|By Kramer Phillips | 3 years ago|
Researchers from the British Antarctic Survey have found that a single degree of warming in the waters off the Antarctic Peninsula could significantly change the region’s local ecosystems, a new study published in Current Biology reports.
To make this discovery, scientists placed heated panels on the seafloor that were either left at ambient water temperature, or increased by 1 or 2 degrees Celsius in order to represent future temperature. They then monitored the growth of sediment-dwelling species on the panels over the next nine months.
Though the panels only warmed water a few millimeters above their surface, the slight increase was enough to trigger massive changes across animal communities. For example, a rise of just 1 degree Celsius nearly doubled the growth of a tiny filter-feeder known as Fenestrulina rugula, and it increased the territory of the marine worm Romanchella perrieri by 70 percent.
“You can imagine that one species taking over the whole space and rarer species wouldn’t be able to compete with that,” said lead author Gail Ashton, a researcher with the British Antarctic Survey and the Smithsonian Environmental Research Center, according to ABC Online.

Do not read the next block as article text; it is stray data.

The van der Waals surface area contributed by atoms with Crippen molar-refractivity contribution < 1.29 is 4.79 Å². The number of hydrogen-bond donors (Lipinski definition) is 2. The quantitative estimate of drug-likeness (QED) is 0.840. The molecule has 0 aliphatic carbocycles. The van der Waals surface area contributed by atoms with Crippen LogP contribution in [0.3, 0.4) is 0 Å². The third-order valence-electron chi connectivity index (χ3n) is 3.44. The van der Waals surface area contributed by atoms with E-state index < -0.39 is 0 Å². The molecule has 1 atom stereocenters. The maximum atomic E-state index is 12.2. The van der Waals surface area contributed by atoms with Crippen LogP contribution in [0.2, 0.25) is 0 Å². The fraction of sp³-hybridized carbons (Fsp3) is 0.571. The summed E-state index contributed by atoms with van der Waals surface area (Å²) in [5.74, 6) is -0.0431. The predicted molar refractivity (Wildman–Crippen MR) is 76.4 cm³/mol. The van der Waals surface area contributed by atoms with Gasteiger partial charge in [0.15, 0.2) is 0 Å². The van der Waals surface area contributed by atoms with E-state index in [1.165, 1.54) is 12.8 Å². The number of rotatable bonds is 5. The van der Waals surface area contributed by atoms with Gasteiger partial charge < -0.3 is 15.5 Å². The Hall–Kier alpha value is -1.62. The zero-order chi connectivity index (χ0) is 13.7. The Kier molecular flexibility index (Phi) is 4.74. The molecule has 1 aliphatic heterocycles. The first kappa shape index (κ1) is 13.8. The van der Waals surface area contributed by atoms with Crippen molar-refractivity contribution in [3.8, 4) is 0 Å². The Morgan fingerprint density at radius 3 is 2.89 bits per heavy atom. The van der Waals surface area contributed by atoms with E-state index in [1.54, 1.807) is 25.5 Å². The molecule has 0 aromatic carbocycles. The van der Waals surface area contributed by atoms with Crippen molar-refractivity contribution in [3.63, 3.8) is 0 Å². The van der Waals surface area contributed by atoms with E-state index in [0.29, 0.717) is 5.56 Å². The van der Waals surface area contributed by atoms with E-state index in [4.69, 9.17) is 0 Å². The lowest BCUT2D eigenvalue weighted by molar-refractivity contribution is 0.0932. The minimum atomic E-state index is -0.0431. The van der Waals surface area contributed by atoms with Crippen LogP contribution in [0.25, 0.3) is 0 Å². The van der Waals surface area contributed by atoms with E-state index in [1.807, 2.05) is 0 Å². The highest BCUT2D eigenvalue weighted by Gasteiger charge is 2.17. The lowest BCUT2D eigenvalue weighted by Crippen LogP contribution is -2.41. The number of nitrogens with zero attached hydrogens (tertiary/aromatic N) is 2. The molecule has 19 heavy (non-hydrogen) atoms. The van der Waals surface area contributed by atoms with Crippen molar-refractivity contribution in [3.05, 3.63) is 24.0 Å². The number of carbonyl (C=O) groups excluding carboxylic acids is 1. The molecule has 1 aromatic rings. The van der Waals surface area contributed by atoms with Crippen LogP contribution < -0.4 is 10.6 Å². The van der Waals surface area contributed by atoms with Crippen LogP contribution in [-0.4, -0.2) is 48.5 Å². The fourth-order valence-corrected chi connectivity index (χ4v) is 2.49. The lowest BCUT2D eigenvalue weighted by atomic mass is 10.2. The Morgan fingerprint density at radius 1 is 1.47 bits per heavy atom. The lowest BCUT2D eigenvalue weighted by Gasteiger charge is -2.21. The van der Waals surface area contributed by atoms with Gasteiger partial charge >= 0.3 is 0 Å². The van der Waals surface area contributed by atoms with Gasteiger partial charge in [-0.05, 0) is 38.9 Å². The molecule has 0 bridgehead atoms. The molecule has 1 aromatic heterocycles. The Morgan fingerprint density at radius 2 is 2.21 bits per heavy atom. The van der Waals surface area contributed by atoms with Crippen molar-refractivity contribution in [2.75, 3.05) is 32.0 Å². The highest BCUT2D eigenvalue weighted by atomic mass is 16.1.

While a 1 degree Celsius change created clear ecological patterns, a rise in water temperature of 2 degrees Celsius yielded much more muddled results. Some species flourished, some plateaued, and many died off. This suggests such a rise is too much for some species. In fact, the team believes an increase of 1 or 2 degrees Celsius is all the animals in the area can handle before dying off.
Such information is important, and could help researchers get a better idea of how climate change will affect marine ecosystems in the coming years. Not only that, but the study builds off of previous research that looked at bigger temperature swings. The team hopes to further their research and try and conduct more oceanic experiments in the coming months. While there have been many climate experiments on land, much less have occurred in marine areas.
“The marine scientific community really needs to catch up to broaden our understanding,” said Rebecca L. Kordas, a marine ecologist at Imperial College London who was not involved in the new study, according to The New York Times.